Clark Fork River access project at Caras Park heading toward design
(Missoula Current) Calling it an amazing opportunity, the Missoula City Council on Wednesday amended an existing Caras Park contract to add design work to the costs of a planned Clark Fork River access project.
The city last year received a $1.2 million grant from the U.S. Department of Commerce to build the project, which will improve access to the river, add more viewing options and improve water quality at the popular recreation site.
However, designing the project was outside the scope of work. The amendment approved Wednesday adds the $131,000 design contract, which will be funded by the Downtown Missoula Partnership.
“Of all the improvements in these plans, access in Caras Park was ranked as one of the most desirable improvements,” said city planner Nathan McLeod. “Overall, the goal for this location is to provide an ADA accessible ramp all the way down to the water. There are no locations in Missoula, or far beyond where there's ADA access down to the river.”
Improvements to Caras Park were envisioned in both the new Downtown Master Plan and the North Riverside Parks and Trails plan. Phase 1 improvements began last year during construction of Beartracks Bride and included a renovated amphitheater, a wider trail, and earthwork to make the park more user friendly.
Power upgrades, lighting and a new plaza were also included. Plans to improve access to the river were in place, though funding for the project was only recently secured.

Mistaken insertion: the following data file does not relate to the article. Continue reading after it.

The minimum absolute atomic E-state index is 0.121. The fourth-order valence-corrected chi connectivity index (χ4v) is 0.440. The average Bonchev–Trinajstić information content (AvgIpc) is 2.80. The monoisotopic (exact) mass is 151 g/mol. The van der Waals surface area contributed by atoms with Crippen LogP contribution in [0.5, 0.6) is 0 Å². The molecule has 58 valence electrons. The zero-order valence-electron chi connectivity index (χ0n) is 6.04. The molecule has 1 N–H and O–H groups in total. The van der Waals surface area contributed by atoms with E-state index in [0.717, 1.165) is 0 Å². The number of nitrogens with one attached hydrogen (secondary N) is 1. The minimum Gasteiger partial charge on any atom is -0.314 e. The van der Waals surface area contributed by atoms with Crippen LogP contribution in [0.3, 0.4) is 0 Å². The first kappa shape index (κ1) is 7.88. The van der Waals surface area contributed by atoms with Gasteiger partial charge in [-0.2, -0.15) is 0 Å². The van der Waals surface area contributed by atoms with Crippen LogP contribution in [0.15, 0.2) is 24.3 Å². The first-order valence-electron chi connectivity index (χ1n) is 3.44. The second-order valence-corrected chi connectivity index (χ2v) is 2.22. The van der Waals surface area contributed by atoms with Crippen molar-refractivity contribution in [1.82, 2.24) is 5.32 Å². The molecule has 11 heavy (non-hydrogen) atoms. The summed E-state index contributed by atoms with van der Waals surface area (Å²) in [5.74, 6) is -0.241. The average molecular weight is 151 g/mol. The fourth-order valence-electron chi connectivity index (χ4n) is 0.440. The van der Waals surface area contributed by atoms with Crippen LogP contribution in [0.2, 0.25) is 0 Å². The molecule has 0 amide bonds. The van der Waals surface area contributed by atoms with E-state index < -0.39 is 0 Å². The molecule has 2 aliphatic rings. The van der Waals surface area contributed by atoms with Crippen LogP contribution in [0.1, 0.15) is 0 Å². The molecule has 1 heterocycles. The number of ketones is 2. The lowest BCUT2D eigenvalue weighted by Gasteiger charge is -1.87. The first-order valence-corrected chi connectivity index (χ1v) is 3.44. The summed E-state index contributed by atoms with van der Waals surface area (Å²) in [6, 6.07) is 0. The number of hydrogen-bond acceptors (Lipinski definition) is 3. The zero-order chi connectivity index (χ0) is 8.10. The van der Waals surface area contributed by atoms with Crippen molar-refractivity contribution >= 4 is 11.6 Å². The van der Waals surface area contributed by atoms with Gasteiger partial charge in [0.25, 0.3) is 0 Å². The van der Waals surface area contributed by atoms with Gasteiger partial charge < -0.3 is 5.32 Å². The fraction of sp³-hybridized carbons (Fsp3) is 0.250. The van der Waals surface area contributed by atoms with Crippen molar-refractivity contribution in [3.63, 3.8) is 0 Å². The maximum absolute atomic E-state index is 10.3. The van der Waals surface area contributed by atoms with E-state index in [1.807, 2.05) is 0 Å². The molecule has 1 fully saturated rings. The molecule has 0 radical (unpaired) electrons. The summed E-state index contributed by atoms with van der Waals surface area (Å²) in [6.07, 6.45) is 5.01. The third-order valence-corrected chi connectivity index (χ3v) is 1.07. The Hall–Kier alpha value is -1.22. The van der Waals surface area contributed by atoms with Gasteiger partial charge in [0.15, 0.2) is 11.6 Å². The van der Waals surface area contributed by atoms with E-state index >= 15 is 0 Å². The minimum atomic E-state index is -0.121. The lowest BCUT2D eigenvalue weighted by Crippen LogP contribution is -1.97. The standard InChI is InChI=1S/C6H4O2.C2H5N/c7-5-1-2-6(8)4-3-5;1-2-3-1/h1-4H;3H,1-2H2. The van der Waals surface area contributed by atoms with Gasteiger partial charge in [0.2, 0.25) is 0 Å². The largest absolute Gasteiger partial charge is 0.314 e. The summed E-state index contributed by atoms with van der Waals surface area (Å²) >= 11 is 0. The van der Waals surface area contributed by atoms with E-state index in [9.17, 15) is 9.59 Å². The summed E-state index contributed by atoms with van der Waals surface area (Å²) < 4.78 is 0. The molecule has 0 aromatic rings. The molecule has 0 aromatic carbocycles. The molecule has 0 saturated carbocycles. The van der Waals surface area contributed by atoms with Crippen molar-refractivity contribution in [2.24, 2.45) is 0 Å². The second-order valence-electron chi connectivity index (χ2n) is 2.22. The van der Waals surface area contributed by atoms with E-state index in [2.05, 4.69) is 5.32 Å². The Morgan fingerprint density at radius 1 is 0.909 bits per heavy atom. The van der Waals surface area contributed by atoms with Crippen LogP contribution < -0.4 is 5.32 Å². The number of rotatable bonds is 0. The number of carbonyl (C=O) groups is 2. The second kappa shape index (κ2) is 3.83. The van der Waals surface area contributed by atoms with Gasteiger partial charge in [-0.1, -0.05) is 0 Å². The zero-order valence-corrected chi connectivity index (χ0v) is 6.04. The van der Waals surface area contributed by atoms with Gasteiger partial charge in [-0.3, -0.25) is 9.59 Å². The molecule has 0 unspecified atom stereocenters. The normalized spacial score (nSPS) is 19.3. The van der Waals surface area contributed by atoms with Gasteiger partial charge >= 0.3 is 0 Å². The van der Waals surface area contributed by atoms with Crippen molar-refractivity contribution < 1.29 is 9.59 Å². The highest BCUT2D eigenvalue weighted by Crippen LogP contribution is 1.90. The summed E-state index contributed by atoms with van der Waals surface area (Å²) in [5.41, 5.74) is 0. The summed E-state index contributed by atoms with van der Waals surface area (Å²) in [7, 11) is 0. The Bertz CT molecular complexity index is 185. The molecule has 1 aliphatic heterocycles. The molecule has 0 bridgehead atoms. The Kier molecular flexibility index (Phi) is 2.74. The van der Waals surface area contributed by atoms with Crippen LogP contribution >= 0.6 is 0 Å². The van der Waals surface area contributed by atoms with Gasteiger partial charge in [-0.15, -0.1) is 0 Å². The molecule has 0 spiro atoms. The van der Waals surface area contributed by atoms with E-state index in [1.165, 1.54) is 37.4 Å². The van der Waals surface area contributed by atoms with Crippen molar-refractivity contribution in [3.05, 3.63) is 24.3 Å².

“We're expanding the viewing platform, and there's improved stair access and terraced seating,” said McLeod. “It allows us to do restoration work that reduces erosion. We'll plant vegetation that will enhance habitat and provide for better water quality while reducing the temperature of the water by shading the rocks.”
With growing recreational use, erosion of the Clark Fork River bank has emerged as a growing concern. A 2015 count conducted by Missoula Parks and Recreation found that nearly 15,000 people floated under the Madison Street Bridge during the summer water season.
With the increase in river use, the number of user-carved trails also has increased from 14 counted in 2009 to nearly 40 counted in 2017. The result has left more than 400 linear feet of riverbank to erode at an increasing pace.
The Caras Park project will restore and help stabilize an equal length of riverbank.
“Over the course of the last year, we worked well with parks and recreation to implement Phase 1 of the North Riverside Parks and Trails Plan,” said Linda McCarthy, executive director of the Downtown Missoula Partnership. “We continue to be a good partner and bring dollars to the table for these types of projects.”
The Missoula Redevelopment Agency and the Downtown Missoula Partnership have been key players in making the Caras Park project a reality.
“Many times the downtown foundation and partnership are a catalyst and spark for great projects, and other times they're strong supporters for projects,” said council member Mirtha Becerra. “Any time we have this strong relationship between downtown and city parks, it's a win-win for our city. I have no doubt this project will enhance the vitality of our downtown.”